Vineyard planting, building wineries and making wines are an unusual agricultural and technical pursuit. It attracts massive interest from wealthy individuals and companies who fall in love with the romance of wine. Dermot Sugrue, the winemaker at Wiston, put it best: ‘I make millionaires’ dreams come true … and make them heroes in their social circles’. That’s all fine until you have the same investment going on by multiple individuals who have probably spent a lot more time dreaming about having a wine estate than working out where they are going to sell their wine. Nor have they thought about the combined effect of those individual investment decisions. Justin Howard-Sneyd MW, a former supermarket buyer, calculates that we are heading for massive over-supply of premium-priced English sparkling wine. Plantings doubled in terms of hectares in the decade from 2009 to 2018 (WineGB) and continue to accelerate. Production has outpaced sales for every year with the exception of the ridiculously wet 2012. Stocks of wine are mounting alarmingly. And that’s not counting the one-third of all English vineyards that have already been planted and are not yet in production. Let’s just hope that WineGB’s aspiration that England can be as successful as Oregon’s Pinot Noir boom has been … but you also have to remember that Oregon’s home market is vastly bigger than the UK.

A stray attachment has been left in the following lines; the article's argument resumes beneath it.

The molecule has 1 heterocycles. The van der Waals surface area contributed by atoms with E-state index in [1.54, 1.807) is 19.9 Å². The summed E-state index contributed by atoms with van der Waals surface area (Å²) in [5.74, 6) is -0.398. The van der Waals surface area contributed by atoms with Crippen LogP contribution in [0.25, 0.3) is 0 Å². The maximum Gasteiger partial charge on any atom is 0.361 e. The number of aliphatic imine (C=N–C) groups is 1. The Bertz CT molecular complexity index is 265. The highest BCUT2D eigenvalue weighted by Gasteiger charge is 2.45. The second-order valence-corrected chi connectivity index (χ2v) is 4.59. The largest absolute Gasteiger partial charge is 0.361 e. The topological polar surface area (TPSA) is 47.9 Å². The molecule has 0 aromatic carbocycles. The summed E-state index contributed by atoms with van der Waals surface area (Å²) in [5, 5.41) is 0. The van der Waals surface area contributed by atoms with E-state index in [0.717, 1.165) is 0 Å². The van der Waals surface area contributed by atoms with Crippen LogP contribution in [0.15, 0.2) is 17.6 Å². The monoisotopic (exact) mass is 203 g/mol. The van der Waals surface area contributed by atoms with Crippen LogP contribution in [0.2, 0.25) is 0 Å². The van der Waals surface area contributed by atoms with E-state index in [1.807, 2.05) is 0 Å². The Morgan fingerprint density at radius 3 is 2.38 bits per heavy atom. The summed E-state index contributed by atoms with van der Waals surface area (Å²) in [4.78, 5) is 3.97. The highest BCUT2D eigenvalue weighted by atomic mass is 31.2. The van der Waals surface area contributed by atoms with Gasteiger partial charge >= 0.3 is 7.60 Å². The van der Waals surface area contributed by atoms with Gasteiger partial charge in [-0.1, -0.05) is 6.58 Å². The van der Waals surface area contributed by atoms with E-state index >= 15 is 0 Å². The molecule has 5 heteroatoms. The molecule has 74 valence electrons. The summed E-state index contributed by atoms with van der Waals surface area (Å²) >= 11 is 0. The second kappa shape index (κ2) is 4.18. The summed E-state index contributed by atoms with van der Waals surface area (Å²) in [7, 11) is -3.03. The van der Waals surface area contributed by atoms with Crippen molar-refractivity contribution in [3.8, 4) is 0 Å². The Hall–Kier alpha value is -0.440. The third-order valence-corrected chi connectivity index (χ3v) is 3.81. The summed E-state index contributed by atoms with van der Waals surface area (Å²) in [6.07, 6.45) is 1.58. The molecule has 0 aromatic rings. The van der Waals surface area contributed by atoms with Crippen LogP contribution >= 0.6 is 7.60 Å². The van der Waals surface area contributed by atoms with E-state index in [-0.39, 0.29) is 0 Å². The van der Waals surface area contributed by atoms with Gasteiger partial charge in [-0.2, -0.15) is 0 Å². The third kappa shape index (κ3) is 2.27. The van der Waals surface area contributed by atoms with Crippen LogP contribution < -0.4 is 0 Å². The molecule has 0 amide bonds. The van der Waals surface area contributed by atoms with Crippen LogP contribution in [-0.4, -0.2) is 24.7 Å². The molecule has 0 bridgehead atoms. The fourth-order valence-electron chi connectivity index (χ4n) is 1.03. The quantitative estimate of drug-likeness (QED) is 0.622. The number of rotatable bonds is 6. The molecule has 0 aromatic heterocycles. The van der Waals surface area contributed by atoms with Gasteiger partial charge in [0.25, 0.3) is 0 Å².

We can debate the figures, especially the projection of 20 years of stock in ten years time. For the sake of comparison, Champagne typically has around four years of stock in its cellars at any time. Thus, it is absolutely clear that the questions are: who is going to buy English sparkling wine and at what price? As a result of this presentation, I made my visits with these questions in mind. And, as is so often the case, there were four different answers.
Nutbourne Vineyards – small scale with a direct route to market
Nutbourne Vineyards is an utterly charming, homely estate, just outside Pulborough, West Sussex. It is owned by the Peter and Bridget Gladwin. Peter is a chef and has two sons who run restaurants and a catering business and a third who farms the estate (beef cattle and the vineyards of course). Bridget manages the vineyards.